My parents drove me up to my dorm, the family car stuffed with clothes, bedding and more to get me through the coming year. I was filled with excitement and a little bit of fear, as I was about to embark on my collegiate journey.
I had the typical freshmen concerns:
Will I like my roommate?
Will my classes be hard?
Will I have a good time?
One question, I never had to ask, however was:
Will I be able to afford my education.
I am privileged to have had my entire college education paid for by my parents. Not once in my four years as a student did I ever have to worry about where I would find money for books, room and board, or even food. I was fortunate. More fortunate than many of my peers.
Knowing my financial situation was always stable, I was better able to focus on my studies and handle the other pressures of college life.
But, my family support wasn’t limited to money, I also had parents, who, were actively invested in ensuring myself and my two siblings made it through school and earned our degrees.
They knew getting through college is not a task easily accomplished without help. Continue reading →
Staring up at the young performers in “Dear Evan Hansen,” watching in awe as they masterfully captured the angst, confusion, boredom and small joys of being teenagers, two thoughts popped in my head:
Wow, this reminds me so much of high school.
Is this what my kids will be like?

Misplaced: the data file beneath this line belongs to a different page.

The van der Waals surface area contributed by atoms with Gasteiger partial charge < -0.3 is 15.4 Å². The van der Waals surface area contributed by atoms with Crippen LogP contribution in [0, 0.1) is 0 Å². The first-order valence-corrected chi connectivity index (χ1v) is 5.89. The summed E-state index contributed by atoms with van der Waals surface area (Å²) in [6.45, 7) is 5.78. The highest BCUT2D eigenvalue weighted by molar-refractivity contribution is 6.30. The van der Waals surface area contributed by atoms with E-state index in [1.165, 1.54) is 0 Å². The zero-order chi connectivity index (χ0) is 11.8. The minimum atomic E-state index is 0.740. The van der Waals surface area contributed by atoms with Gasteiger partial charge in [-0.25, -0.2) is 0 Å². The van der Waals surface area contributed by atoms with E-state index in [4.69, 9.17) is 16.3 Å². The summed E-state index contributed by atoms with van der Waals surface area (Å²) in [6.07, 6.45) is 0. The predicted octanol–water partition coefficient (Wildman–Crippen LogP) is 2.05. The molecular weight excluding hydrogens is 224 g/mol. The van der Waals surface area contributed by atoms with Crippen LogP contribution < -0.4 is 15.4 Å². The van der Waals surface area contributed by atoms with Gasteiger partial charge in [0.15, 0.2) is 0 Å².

I am privileged to say I have attended a number of Broadway shows, several with strong, emotional stories and engaging characters. When I watched these shows in my teens and my 20s, I felt their struggles and connected with their emotions. It didn’t matter that I had no idea what it was like to be a 20-something in the late 80s living in the East Village (RENT), or a sexually-confused teen in 19th-century Germany or green witch struggling to find acceptance in Oz (Wicked); I saw myself in those characters.
We all see ourselves in fictional characters, whether on the stage, screen or the page. It is what drives us to experience these stories. That deep connection. That sense of knowing exactly how a character feels. We are moved by them, because we are them. Continue reading →
War, disease, deathly mythical creatures. It’s hard to imagine anything scarier than the world of “Game of Thrones.” Oh, wait, there’s high school. Surviving the teen years is hellish enough; now imagine what that might be like if Westeros, instead of being A Middle-Ages-inspired fantasy world, was your typical high school.
Would our beloved battle-tested heroes survive the conniving halls of adolescents? Who would be class president? Or class clown?
I still have a long time to go until my son enters the teen years, and I know parents of actual teenagers rightly roll their eyes at us newbies and think, “just you wait.” Though my boy may only be two, he has already given me a preview into adolescence.